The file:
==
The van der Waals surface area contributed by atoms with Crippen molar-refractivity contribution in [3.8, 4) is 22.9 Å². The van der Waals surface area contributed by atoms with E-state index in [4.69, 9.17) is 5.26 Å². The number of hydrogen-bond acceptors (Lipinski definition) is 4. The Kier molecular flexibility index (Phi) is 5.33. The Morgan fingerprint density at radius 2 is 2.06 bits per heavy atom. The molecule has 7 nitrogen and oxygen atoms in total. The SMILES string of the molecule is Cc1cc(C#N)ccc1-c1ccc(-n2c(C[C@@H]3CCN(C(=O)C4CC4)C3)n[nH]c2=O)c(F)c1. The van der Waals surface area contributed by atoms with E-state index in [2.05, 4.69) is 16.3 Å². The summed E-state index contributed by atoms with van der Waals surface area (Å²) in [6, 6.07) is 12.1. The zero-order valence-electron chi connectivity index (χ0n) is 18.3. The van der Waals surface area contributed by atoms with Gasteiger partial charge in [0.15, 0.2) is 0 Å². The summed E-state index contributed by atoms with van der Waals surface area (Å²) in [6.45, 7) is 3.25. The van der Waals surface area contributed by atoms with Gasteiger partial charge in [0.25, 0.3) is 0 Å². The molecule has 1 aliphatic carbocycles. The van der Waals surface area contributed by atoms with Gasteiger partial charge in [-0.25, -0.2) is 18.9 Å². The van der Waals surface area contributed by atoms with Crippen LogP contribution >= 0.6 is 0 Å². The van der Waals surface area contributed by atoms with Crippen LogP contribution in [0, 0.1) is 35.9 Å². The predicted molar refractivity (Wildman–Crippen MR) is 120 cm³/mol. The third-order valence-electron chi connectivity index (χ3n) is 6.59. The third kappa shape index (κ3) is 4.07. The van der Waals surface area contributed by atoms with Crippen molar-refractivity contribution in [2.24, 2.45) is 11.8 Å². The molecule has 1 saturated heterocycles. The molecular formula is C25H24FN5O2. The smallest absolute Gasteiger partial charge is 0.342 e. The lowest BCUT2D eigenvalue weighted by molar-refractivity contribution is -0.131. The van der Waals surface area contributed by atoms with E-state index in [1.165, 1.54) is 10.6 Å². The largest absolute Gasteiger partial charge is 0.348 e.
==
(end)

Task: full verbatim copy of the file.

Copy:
The van der Waals surface area contributed by atoms with Crippen molar-refractivity contribution in [3.8, 4) is 22.9 Å². The van der Waals surface area contributed by atoms with E-state index in [4.69, 9.17) is 5.26 Å². The number of hydrogen-bond acceptors (Lipinski definition) is 4. The Kier molecular flexibility index (Phi) is 5.33. The Morgan fingerprint density at radius 2 is 2.06 bits per heavy atom. The molecule has 7 nitrogen and oxygen atoms in total. The SMILES string of the molecule is Cc1cc(C#N)ccc1-c1ccc(-n2c(C[C@@H]3CCN(C(=O)C4CC4)C3)n[nH]c2=O)c(F)c1. The van der Waals surface area contributed by atoms with E-state index in [2.05, 4.69) is 16.3 Å². The summed E-state index contributed by atoms with van der Waals surface area (Å²) in [6, 6.07) is 12.1. The zero-order valence-electron chi connectivity index (χ0n) is 18.3. The van der Waals surface area contributed by atoms with Gasteiger partial charge in [0.15, 0.2) is 0 Å². The summed E-state index contributed by atoms with van der Waals surface area (Å²) in [6.45, 7) is 3.25. The van der Waals surface area contributed by atoms with Gasteiger partial charge in [0.25, 0.3) is 0 Å². The molecule has 1 aliphatic carbocycles. The van der Waals surface area contributed by atoms with Gasteiger partial charge in [-0.25, -0.2) is 18.9 Å². The van der Waals surface area contributed by atoms with Crippen LogP contribution >= 0.6 is 0 Å². The van der Waals surface area contributed by atoms with Crippen LogP contribution in [0, 0.1) is 35.9 Å². The predicted molar refractivity (Wildman–Crippen MR) is 120 cm³/mol. The third-order valence-electron chi connectivity index (χ3n) is 6.59. The third kappa shape index (κ3) is 4.07. The van der Waals surface area contributed by atoms with Crippen molar-refractivity contribution in [2.24, 2.45) is 11.8 Å². The molecule has 1 saturated heterocycles. The molecular formula is C25H24FN5O2. The smallest absolute Gasteiger partial charge is 0.342 e. The lowest BCUT2D eigenvalue weighted by molar-refractivity contribution is -0.131. The van der Waals surface area contributed by atoms with E-state index in [1.165, 1.54) is 10.6 Å². The largest absolute Gasteiger partial charge is 0.348 e.